Written by Mark Jenkins

It is your choice!

So here we are, a few days post storm.  High winds, tornados and hail have all impacted our area in a pretty short amount of time.  Now that everyone is safe, the trees are cleared, the roads are unblocked and your power is back on, it is time to assess the damage to your home.

It usually goes in this order:

  1. You analyze the damage to the roof, siding and gutters.
  2. You make a call (or use the app) to your insurance company and they start a claim.
  3. The insurance adjuster comes out (in storms like these, they may not be a local adjuster due to the volume of claims).
  4. You receive information in the following days about what they will repair.
  5. A contractor is notified by the adjuster and you are set up for your repairs.

However, many homeowners don’t realize that they have a choice when it comes to selecting the contractor to complete their work.  Why is this important?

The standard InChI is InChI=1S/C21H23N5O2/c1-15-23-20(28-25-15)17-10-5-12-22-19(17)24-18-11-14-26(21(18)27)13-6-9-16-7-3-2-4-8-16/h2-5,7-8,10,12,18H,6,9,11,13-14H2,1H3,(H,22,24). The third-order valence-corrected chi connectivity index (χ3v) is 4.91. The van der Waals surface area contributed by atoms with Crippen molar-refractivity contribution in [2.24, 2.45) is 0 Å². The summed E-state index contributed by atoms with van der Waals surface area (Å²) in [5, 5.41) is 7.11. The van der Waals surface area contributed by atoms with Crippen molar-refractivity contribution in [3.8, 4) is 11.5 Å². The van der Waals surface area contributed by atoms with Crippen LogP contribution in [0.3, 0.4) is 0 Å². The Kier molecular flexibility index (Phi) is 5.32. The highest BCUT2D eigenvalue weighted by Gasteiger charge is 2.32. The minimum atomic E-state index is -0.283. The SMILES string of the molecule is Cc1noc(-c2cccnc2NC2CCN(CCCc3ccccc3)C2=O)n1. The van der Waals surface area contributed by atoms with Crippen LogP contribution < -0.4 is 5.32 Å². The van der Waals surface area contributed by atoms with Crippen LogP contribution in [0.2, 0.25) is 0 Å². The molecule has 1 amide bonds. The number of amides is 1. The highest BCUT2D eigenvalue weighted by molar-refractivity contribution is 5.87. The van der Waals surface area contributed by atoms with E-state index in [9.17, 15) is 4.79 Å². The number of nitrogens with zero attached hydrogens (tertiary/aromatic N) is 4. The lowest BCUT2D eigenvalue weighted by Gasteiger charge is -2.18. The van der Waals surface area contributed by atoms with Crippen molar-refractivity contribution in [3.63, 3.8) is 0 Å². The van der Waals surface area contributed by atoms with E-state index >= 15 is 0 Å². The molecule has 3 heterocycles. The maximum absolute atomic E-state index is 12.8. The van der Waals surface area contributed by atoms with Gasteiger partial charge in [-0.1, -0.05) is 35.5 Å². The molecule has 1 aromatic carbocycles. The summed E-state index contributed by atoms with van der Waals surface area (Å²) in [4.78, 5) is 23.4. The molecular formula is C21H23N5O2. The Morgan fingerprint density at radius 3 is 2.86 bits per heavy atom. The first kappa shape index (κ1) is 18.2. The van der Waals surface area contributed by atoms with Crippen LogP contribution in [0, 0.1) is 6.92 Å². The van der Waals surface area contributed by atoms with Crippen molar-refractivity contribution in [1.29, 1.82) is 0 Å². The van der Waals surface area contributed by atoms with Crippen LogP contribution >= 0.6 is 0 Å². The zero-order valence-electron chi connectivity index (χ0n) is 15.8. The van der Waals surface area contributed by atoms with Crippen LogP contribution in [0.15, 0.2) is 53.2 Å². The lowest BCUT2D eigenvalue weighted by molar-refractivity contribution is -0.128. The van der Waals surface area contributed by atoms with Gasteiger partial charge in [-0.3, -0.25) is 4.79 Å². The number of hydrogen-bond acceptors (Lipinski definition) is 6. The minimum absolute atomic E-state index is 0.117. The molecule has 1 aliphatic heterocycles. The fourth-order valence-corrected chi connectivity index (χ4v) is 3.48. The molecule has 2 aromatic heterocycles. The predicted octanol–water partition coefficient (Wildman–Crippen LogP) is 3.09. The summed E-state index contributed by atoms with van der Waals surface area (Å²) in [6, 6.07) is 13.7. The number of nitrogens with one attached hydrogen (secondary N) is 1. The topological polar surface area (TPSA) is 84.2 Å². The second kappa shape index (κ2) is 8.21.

1. Your local contractor will be accessible well beyond the storm in the event you have a question for them.
  2. After storms like this, many roofing companies come from other states to repair as many roofs as possible.  Once the repairs are done, they are no longer local.
  3. Your local contractor is working on your behalf, not the insurance company’s.  This means that additional damage discovered from the storm that the adjuster may have missed, is pointed out and turned in as part of the claim.
  4. In some cases, contractors that work with insurance companies use all sub-contracted companies to complete the actual repairs.  Your local contract generally has employees of the local company completing the work.

Understand your options and don’t hesitate to let the adjuster and your agent know who you would prefer to complete your repairs.

 

 

Deck in Woodbridge - DURING Genesis Home Improvement
Written by Mark Jenkins

Deck Safety Tips from Genesis Home Improvement